A night soaking in the historic past of British Columbia? Count me in!
On a sunny Sunday in May I hopped into my Modo car. The plan: explore the farms and wineries of Langley before arriving at Fort Langley National Historic Site for a night in a unique accommodation.
Centuries ago, the Hudson’s Bay Company constructed the Fort Langley trading post along British Columbia’s Fraser River. The First Nations people had been using the river’s natural highway for millennia before European contact, shipping goods to the coast, and from there as far south as California and as far north as Alaska, so the Langley area was already a well-established transport hub.
Armed with only my sleeping bag, pillow, toiletries, clothing and food, I was ready for the evening. I was finally going to be spending a night in an oTENTik! What’s an oTENTik? Think of it as the beautiful love-child of a cabin and tent, with the best features of both. It’s a semi-permanent wood-frame structure with a canvas covering. Inside you find all the comforts of home, including heating, thick mattresses, power outlets, a dining room table and chairs, dishes and utensils, a mini fridge, a kettle, a fan and wi-fi. This cozy home requires zero setup, a welcome feature at the end of a long day. For a woman like me, who loves even regular camping in a conventional tent, it was fantastically luxurious. For those don’t enjoy or aren’t comfortable with tent camping, it would be a perfect solution, and perhaps even a stepping stone to tents. You get the fresh air and wonderful rest of being outside, without the hassle of set-up or concern about leaky roofs and floors.
On arrival, I was greeted by the lovely staff at Fort Langley. After check-in, I had the keys to my home for the night, so I could drop off my luggage securely. I was given a tour and then had the freedom to explore the site on my own. I strolled along the gravel path from my tent, then climbed inside the bastions gallery and walked along the wooden planks to view the Fraser River, imagining tall ships arriving at the Fort, disgorging tons of European-made trade goods, then departing with the fat bellies of their holds crammed full of fur pelts; it transported me back to my province’s early post-contact history. As I took in the view, I could hear the rhythmic clang of metal on metal. I followed the sound to the fort’s blacksmith, where I watched him bend steel as he explained the iron tools that were made here for trade or for use at Fort Langley and other HBC posts.
With so much to explore and the sun starting to fall, I made my way to the storehouse, where I learned more about the fur trade and the items that were desired for trade such as salmon pickling. The storehouse was built in the 1840s. It’s is the only remaining original building at Fort Langley and is believed to be the oldest post-European contact building in British Columbia. There is much lot to explore in Fort Langley; you’ll need to dedicate at least a few hours to take it all. Don’t shopantibioticsonline.com miss a visit to the Big House, where you can read the 1858 Proclamation of BC.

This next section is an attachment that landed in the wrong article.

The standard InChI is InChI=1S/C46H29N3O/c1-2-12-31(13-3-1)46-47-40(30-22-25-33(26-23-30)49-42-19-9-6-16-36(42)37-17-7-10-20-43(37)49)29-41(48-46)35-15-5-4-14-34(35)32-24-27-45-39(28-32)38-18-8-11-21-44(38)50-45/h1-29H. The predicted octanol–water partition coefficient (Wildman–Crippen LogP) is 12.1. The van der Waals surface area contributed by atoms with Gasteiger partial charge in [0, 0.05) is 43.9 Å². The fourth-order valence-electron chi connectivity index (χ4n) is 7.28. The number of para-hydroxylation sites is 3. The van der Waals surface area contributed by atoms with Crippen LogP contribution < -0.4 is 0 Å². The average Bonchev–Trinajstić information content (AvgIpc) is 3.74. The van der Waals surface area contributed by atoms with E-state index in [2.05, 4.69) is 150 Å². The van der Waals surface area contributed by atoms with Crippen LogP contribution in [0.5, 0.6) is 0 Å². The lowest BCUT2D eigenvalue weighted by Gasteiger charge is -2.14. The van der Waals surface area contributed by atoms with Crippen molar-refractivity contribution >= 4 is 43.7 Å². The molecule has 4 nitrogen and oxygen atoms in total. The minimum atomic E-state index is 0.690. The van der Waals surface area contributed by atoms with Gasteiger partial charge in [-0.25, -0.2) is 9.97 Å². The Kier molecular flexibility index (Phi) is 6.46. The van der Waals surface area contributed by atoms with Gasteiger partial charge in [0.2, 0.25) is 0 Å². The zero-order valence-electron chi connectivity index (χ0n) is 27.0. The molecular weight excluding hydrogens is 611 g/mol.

As all the guests left and the staff packed up, I was the only one left in the Fort. I grilled up a delicious dinner on one of the provided BBQs. Later, my oTENTik camp hosts, who stay just outside the Fort, came by to check in and light a campfire. As long as there are no fire bans (check out this website to find out), you can enjoy a campfire in the group fire pit along with other guests. Since I was the only overnight guest this early in the season, I sat with my hosts, enjoying chips and dip and sharing stories. Parks Canada has chosen awesome, warm and friendly hosts, who will give you your space and privacy if you prefer, or provide entertaining companionship if you’re feeling social. It was fascinating to by the fire and hear about their travel adventures and what paths in life brought them to this job. I had no any issues during my stay, but the host will help with any questions or concerns you have, and are reachable by phone anytime during the night. It’s like camping with concierge service on call!
//embedr.flickr.com/assets/client-code.jsWith the sun setting and the fire dying down, it was time for them to head off. I was tempted to throw on more wood and keep the fire going, but sleep was calling my name as the day’s adventures started to catch up with me. With the fire out, I ended back to my tent to set up for the night. With the option of either of two queen-size beds or a double bunk above me, I settled on the double. I set the heat on low, then climbed into my sleeping bag. Just then, rain began to fall. It was unexpected, but the light drumming on the secure canvas roof was a welcome sound, emphasizing the coziness and security of my home for the night.
All was quiet as I woke up the next morning and opened my door, with the sun lifting lazily above the walls. I took a leisurely last walk around the Fort before loading my luggage back in my Mondo and dropping off my keys.
Getting to Fort Langley
You can access Fort Langley National Historic Site by transit, vehicle and bike.
If you are coming from Downtown Vancouver, it takes just under two hours to take a mixture of trains and buses. Go to Translink website for detailed instructions.
//embedr.flickr.com/assets/client-code.jsBy car, Fort Langley is only 48 kms away from downtown. Because I wanted the freedom to explore the countryside and greater ease in transporting my overnight gear, I booked a car from Modo, a Vancouver car sharing co-op. I’ve been a member and fan of theirs since 2010. I love not having to own a car while having access to a fleet of 500 vehicles. Insurance, gas and maintenance are included Modo’s fees, keeping the cost very reasonable and much less than I would spend to own a private car. That leaves me more money for trips like the one to Fort Langley. To learn more about Modo or sign up, check them out here.